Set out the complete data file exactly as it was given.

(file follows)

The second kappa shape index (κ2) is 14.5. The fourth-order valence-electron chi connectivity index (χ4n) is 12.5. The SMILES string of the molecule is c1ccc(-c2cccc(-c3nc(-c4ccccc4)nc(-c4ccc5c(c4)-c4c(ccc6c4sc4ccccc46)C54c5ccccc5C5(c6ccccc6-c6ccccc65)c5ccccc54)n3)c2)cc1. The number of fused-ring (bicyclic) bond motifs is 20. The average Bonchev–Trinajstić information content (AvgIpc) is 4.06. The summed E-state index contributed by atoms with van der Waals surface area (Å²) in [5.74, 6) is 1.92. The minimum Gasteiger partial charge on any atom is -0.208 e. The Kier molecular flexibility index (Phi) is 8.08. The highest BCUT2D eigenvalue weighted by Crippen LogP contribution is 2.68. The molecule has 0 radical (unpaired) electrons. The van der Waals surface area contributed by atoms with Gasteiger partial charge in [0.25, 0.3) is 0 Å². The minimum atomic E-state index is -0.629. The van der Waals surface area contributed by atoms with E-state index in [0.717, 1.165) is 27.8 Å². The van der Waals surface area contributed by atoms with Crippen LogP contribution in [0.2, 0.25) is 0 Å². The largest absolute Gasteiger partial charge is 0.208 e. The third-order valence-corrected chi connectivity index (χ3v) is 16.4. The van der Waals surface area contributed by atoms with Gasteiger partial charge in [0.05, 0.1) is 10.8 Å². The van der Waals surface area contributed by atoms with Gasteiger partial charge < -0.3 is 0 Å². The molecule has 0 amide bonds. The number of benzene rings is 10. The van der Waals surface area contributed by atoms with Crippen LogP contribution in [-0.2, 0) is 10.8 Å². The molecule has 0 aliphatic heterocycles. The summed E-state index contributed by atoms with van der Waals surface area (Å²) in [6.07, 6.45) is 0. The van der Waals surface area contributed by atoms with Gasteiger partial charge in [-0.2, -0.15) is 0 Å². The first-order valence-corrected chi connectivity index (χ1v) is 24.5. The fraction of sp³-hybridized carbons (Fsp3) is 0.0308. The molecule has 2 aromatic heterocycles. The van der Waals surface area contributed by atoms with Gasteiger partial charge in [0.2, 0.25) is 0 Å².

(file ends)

The second kappa shape index (κ2) is 14.5. The fourth-order valence-electron chi connectivity index (χ4n) is 12.5. The SMILES string of the molecule is c1ccc(-c2cccc(-c3nc(-c4ccccc4)nc(-c4ccc5c(c4)-c4c(ccc6c4sc4ccccc46)C54c5ccccc5C5(c6ccccc6-c6ccccc65)c5ccccc54)n3)c2)cc1. The number of fused-ring (bicyclic) bond motifs is 20. The average Bonchev–Trinajstić information content (AvgIpc) is 4.06. The summed E-state index contributed by atoms with van der Waals surface area (Å²) in [5.74, 6) is 1.92. The minimum Gasteiger partial charge on any atom is -0.208 e. The Kier molecular flexibility index (Phi) is 8.08. The highest BCUT2D eigenvalue weighted by Crippen LogP contribution is 2.68. The molecule has 0 radical (unpaired) electrons. The van der Waals surface area contributed by atoms with Gasteiger partial charge in [0.25, 0.3) is 0 Å². The minimum atomic E-state index is -0.629. The van der Waals surface area contributed by atoms with E-state index in [0.717, 1.165) is 27.8 Å². The van der Waals surface area contributed by atoms with Crippen LogP contribution in [0.2, 0.25) is 0 Å². The largest absolute Gasteiger partial charge is 0.208 e. The third-order valence-corrected chi connectivity index (χ3v) is 16.4. The van der Waals surface area contributed by atoms with Gasteiger partial charge in [0.05, 0.1) is 10.8 Å². The van der Waals surface area contributed by atoms with Gasteiger partial charge < -0.3 is 0 Å². The molecule has 0 amide bonds. The number of benzene rings is 10. The van der Waals surface area contributed by atoms with Crippen LogP contribution in [-0.2, 0) is 10.8 Å². The molecule has 0 aliphatic heterocycles. The summed E-state index contributed by atoms with van der Waals surface area (Å²) in [6.07, 6.45) is 0. The van der Waals surface area contributed by atoms with Gasteiger partial charge in [-0.2, -0.15) is 0 Å². The first-order valence-corrected chi connectivity index (χ1v) is 24.5. The fraction of sp³-hybridized carbons (Fsp3) is 0.0308. The molecule has 2 aromatic heterocycles. The van der Waals surface area contributed by atoms with Gasteiger partial charge in [0.2, 0.25) is 0 Å².